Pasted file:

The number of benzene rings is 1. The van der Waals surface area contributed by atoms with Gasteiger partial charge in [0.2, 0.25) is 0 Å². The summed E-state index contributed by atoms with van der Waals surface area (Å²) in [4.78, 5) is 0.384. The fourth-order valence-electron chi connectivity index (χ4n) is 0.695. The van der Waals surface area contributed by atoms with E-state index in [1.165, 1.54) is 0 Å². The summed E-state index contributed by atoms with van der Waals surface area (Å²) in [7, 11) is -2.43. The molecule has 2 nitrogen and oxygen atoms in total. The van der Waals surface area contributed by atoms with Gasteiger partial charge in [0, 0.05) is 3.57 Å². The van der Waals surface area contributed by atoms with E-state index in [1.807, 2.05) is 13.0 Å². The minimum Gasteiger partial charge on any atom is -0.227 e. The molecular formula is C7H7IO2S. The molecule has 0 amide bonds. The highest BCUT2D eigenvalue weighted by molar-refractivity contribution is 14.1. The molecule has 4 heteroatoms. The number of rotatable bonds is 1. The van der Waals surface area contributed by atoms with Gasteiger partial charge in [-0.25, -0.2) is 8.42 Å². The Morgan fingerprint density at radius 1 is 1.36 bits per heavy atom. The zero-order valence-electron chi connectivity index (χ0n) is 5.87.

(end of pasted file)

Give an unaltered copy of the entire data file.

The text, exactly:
The number of benzene rings is 1. The van der Waals surface area contributed by atoms with Gasteiger partial charge in [0.2, 0.25) is 0 Å². The summed E-state index contributed by atoms with van der Waals surface area (Å²) in [4.78, 5) is 0.384. The fourth-order valence-electron chi connectivity index (χ4n) is 0.695. The van der Waals surface area contributed by atoms with E-state index in [1.165, 1.54) is 0 Å². The summed E-state index contributed by atoms with van der Waals surface area (Å²) in [7, 11) is -2.43. The molecule has 2 nitrogen and oxygen atoms in total. The van der Waals surface area contributed by atoms with Gasteiger partial charge in [0, 0.05) is 3.57 Å². The van der Waals surface area contributed by atoms with E-state index in [1.807, 2.05) is 13.0 Å². The minimum Gasteiger partial charge on any atom is -0.227 e. The molecular formula is C7H7IO2S. The molecule has 0 amide bonds. The highest BCUT2D eigenvalue weighted by molar-refractivity contribution is 14.1. The molecule has 4 heteroatoms. The number of rotatable bonds is 1. The van der Waals surface area contributed by atoms with Gasteiger partial charge in [-0.25, -0.2) is 8.42 Å². The Morgan fingerprint density at radius 1 is 1.36 bits per heavy atom. The zero-order valence-electron chi connectivity index (χ0n) is 5.87.